The government says that its determined the vote is free and fair
The military-backed interim government of Bangladesh has begun talks with two smaller parties, officials say.
The authorities say the discussions are part of a roadmap to restore democracy in the country.
They follow an announcement earlier in May that delayed general elections will take place in the third week of December. A date has yet to be set.
Voting was due in January last year, but postponed after political violence led to a state of emergency.
Chief government spokesman Syed Fahim Monaem told the AFP news agency that caretaker leader Fakhruddin Ahmed had opened Thursday's talks.
Officials say that he will meet all the parties in the weeks to come.
"I believe that the dialogue will yield good results for everyone. We want to hold a free, fair and credible election and have a transition to true democracy," Mr Ahmed told reporters before the talks started.
Interim commerce minister Hussain Zillur Rahman has also described the talks as "crucial for the country's future".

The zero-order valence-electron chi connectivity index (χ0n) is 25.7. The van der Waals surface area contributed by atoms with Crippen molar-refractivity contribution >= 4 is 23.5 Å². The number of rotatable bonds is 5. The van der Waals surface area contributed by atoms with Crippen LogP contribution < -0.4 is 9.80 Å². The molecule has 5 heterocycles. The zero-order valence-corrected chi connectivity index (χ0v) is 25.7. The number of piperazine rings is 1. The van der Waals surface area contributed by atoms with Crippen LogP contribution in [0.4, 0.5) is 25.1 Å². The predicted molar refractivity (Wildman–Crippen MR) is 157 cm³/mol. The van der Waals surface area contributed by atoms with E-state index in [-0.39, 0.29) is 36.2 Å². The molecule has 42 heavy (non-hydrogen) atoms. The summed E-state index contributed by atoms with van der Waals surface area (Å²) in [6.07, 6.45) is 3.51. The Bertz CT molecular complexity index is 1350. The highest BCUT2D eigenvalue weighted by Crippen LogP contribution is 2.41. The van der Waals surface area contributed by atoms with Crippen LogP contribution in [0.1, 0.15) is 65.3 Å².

All of Bangladesh's parties, including the main Bangladesh Nationalist Party (BNP) and the Awami League, which alternately ruled the country between 1991 and 2006, have been invited to join the dialogue.
The state of emergency has been in place in the country for the last 16 months.
Hundreds of politicians, including two former prime ministers - Khaleda Zia of the BNP and Sheikh Hasina of the Awami League - have been arrested on corruption charges.
Observers say the government wants the parties to reorganise and choose new leaders - which it argues is essential if credible elections are to be held.
Parties are also being asked to change the way they are run, to open up their accounts to independent auditors and to agree to a code of conduct.